SHANGHAI, China — For decades, made-in-Asia luxury has been shorthand for “fake.” Now, companies from South Korean bag maker Couronne to Malaysian dressmaker Farah Khan are making a case for homegrown chic. Couronne, Khan and brands such as Woo, a Shanghai-based producer of silk scarves, are winning clients with products that can rival goods made in Europe. Their growing popularity, amid slowing sales at Louis Vuitton and other European brands, shows how demand is changing in Asia, with consumers favoring fresh designs over ubiquitous logos. The trend may lead to more acquisitions in the region as companies such as LVMH Moet Hennessy Louis Vuitton SA and PPR SA seek to boost growth. “Luxury brands of the 21st Century can come out…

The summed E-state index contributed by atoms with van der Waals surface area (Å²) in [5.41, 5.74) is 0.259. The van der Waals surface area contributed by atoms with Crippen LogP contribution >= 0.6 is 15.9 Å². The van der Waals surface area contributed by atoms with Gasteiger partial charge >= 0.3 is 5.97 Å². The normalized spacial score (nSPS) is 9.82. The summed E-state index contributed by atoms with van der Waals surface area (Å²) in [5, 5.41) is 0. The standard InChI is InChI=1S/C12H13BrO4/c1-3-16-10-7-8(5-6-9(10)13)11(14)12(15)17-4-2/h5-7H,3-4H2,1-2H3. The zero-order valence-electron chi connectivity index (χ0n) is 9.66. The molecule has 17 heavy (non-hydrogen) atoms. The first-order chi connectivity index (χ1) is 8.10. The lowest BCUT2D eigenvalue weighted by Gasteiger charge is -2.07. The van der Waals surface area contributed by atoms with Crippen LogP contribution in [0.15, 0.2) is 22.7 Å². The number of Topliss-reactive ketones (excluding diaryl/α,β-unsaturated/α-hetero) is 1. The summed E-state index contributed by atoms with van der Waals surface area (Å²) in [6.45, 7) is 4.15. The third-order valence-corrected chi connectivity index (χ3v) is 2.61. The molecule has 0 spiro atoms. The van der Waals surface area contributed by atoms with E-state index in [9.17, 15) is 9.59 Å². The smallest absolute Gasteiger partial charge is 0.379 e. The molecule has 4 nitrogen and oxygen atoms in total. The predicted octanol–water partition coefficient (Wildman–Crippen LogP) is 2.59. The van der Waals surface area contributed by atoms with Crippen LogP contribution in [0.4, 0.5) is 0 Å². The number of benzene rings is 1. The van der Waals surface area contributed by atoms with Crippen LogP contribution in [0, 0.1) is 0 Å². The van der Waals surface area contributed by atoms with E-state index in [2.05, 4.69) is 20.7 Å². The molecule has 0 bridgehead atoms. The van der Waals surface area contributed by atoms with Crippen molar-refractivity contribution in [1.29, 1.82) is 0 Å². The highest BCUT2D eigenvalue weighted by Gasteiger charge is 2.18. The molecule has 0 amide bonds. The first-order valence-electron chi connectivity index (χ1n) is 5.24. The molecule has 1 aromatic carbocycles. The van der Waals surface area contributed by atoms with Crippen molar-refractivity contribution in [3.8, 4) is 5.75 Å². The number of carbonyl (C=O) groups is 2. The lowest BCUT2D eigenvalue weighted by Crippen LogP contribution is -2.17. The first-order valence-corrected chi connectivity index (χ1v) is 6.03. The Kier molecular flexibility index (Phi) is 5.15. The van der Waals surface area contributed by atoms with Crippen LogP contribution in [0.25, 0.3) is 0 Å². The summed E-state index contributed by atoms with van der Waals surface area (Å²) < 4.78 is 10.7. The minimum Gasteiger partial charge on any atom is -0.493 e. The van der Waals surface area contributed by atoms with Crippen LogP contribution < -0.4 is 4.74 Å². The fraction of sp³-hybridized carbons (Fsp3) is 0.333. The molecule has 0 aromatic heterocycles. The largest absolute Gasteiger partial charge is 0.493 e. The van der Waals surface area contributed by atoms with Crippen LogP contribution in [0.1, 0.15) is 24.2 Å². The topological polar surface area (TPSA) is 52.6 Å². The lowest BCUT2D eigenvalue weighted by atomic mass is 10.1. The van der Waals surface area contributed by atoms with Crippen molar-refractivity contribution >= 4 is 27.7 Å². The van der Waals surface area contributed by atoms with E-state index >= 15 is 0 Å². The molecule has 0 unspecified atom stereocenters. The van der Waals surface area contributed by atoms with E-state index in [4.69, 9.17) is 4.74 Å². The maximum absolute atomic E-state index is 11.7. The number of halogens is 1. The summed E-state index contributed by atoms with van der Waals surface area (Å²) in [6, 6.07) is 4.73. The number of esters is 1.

BoF editor-in-chief Imran Amed recaps the week in the business of fashion.
LONDON, United Kingdom — The Savigny Luxury Index (“SLI”) gained 1.6 percent in March, outperforming the MSCI World Index (“MSCI”) by just half a percentage point. The SLI has been quite volatile over the month with the eurozone crisis and the US debt ceiling taking centre stage again.
Why did PPR, a globally renowned luxury group with years of heritage, rebrand itself as Kering and hire French fashion blogger Garance Doré to tell its story? BoF investigates.
MILAN, Italy — Luxury goods group LVMH is said to have made an offer for Pomellato, adding suspense to the protracted battle to acquire the Milan-based jeweller, which has been seeking capital since 2011.